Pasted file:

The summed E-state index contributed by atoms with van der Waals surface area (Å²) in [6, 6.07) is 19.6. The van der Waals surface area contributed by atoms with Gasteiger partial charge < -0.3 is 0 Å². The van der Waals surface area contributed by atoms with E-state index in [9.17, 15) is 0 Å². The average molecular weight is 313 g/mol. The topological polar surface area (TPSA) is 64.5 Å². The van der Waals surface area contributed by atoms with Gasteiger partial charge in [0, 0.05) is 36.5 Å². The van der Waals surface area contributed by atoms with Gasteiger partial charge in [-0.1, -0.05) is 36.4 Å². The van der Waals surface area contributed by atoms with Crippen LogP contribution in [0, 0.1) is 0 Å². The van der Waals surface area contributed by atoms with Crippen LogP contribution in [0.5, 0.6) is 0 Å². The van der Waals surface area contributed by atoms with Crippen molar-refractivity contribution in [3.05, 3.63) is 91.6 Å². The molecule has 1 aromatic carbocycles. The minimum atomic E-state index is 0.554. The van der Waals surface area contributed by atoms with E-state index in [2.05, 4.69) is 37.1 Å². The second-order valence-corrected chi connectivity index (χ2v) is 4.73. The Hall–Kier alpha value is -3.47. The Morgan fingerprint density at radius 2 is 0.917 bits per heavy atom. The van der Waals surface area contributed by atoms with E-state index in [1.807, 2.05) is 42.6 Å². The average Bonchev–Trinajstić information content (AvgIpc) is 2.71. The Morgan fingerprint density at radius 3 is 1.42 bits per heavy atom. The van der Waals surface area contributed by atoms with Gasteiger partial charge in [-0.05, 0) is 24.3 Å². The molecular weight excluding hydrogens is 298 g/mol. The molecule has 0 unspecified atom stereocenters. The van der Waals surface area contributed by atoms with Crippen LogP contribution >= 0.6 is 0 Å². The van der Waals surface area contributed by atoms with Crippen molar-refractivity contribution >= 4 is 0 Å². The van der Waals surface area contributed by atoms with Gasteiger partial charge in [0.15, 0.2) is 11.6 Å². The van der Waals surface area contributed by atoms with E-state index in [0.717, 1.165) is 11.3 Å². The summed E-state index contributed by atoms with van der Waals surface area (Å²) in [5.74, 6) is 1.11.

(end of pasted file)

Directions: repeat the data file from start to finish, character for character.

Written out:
The summed E-state index contributed by atoms with van der Waals surface area (Å²) in [6, 6.07) is 19.6. The van der Waals surface area contributed by atoms with Gasteiger partial charge < -0.3 is 0 Å². The van der Waals surface area contributed by atoms with E-state index in [9.17, 15) is 0 Å². The average molecular weight is 313 g/mol. The topological polar surface area (TPSA) is 64.5 Å². The van der Waals surface area contributed by atoms with Gasteiger partial charge in [0, 0.05) is 36.5 Å². The van der Waals surface area contributed by atoms with Gasteiger partial charge in [-0.1, -0.05) is 36.4 Å². The van der Waals surface area contributed by atoms with Crippen LogP contribution in [0, 0.1) is 0 Å². The van der Waals surface area contributed by atoms with Crippen LogP contribution in [0.5, 0.6) is 0 Å². The van der Waals surface area contributed by atoms with Crippen molar-refractivity contribution in [3.05, 3.63) is 91.6 Å². The molecule has 1 aromatic carbocycles. The minimum atomic E-state index is 0.554. The van der Waals surface area contributed by atoms with E-state index in [2.05, 4.69) is 37.1 Å². The second-order valence-corrected chi connectivity index (χ2v) is 4.73. The Hall–Kier alpha value is -3.47. The Morgan fingerprint density at radius 2 is 0.917 bits per heavy atom. The van der Waals surface area contributed by atoms with E-state index in [1.807, 2.05) is 42.6 Å². The average Bonchev–Trinajstić information content (AvgIpc) is 2.71. The Morgan fingerprint density at radius 3 is 1.42 bits per heavy atom. The van der Waals surface area contributed by atoms with Gasteiger partial charge in [-0.05, 0) is 24.3 Å². The molecular weight excluding hydrogens is 298 g/mol. The molecule has 0 unspecified atom stereocenters. The van der Waals surface area contributed by atoms with Crippen LogP contribution >= 0.6 is 0 Å². The van der Waals surface area contributed by atoms with Crippen molar-refractivity contribution >= 4 is 0 Å². The van der Waals surface area contributed by atoms with Gasteiger partial charge in [0.15, 0.2) is 11.6 Å². The van der Waals surface area contributed by atoms with E-state index in [0.717, 1.165) is 11.3 Å². The summed E-state index contributed by atoms with van der Waals surface area (Å²) in [5.74, 6) is 1.11.